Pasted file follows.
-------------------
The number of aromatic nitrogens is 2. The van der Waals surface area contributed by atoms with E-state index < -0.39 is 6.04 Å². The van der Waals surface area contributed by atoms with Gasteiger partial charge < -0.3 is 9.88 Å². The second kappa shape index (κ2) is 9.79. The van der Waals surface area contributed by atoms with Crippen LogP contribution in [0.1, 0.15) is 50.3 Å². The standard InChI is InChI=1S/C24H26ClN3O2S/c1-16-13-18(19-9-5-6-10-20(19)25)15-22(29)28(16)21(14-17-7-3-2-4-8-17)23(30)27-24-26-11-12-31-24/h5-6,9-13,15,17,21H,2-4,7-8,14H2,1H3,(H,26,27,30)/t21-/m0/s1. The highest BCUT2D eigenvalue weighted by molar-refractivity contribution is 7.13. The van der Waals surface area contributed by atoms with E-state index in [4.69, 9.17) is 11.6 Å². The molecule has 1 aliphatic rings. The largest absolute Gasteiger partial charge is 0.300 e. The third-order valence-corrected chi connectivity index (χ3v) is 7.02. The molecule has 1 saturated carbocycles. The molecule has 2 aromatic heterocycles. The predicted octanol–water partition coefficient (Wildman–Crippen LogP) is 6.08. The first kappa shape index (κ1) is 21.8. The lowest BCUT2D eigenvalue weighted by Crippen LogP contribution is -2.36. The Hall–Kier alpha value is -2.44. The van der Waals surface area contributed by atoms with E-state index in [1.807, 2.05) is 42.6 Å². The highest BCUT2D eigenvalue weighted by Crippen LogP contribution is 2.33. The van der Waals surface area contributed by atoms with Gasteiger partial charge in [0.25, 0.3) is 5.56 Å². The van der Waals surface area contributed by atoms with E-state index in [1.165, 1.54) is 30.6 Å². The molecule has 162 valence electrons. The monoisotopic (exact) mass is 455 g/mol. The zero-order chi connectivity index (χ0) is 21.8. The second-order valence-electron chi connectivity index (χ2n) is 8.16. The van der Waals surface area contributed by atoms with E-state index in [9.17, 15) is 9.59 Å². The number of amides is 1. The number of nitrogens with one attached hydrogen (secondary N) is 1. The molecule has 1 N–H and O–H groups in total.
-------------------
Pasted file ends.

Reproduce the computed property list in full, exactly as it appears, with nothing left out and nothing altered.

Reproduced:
The number of aromatic nitrogens is 2. The van der Waals surface area contributed by atoms with E-state index < -0.39 is 6.04 Å². The van der Waals surface area contributed by atoms with Gasteiger partial charge < -0.3 is 9.88 Å². The second kappa shape index (κ2) is 9.79. The van der Waals surface area contributed by atoms with Crippen LogP contribution in [0.1, 0.15) is 50.3 Å². The standard InChI is InChI=1S/C24H26ClN3O2S/c1-16-13-18(19-9-5-6-10-20(19)25)15-22(29)28(16)21(14-17-7-3-2-4-8-17)23(30)27-24-26-11-12-31-24/h5-6,9-13,15,17,21H,2-4,7-8,14H2,1H3,(H,26,27,30)/t21-/m0/s1. The highest BCUT2D eigenvalue weighted by molar-refractivity contribution is 7.13. The van der Waals surface area contributed by atoms with E-state index in [4.69, 9.17) is 11.6 Å². The molecule has 1 aliphatic rings. The largest absolute Gasteiger partial charge is 0.300 e. The third-order valence-corrected chi connectivity index (χ3v) is 7.02. The molecule has 1 saturated carbocycles. The molecule has 2 aromatic heterocycles. The predicted octanol–water partition coefficient (Wildman–Crippen LogP) is 6.08. The first kappa shape index (κ1) is 21.8. The lowest BCUT2D eigenvalue weighted by Crippen LogP contribution is -2.36. The Hall–Kier alpha value is -2.44. The van der Waals surface area contributed by atoms with E-state index in [1.807, 2.05) is 42.6 Å². The highest BCUT2D eigenvalue weighted by Crippen LogP contribution is 2.33. The van der Waals surface area contributed by atoms with Gasteiger partial charge in [0.25, 0.3) is 5.56 Å². The van der Waals surface area contributed by atoms with E-state index in [1.165, 1.54) is 30.6 Å². The molecule has 162 valence electrons. The monoisotopic (exact) mass is 455 g/mol. The zero-order chi connectivity index (χ0) is 21.8. The second-order valence-electron chi connectivity index (χ2n) is 8.16. The van der Waals surface area contributed by atoms with E-state index in [9.17, 15) is 9.59 Å². The number of amides is 1. The number of nitrogens with one attached hydrogen (secondary N) is 1. The molecule has 1 N–H and O–H groups in total.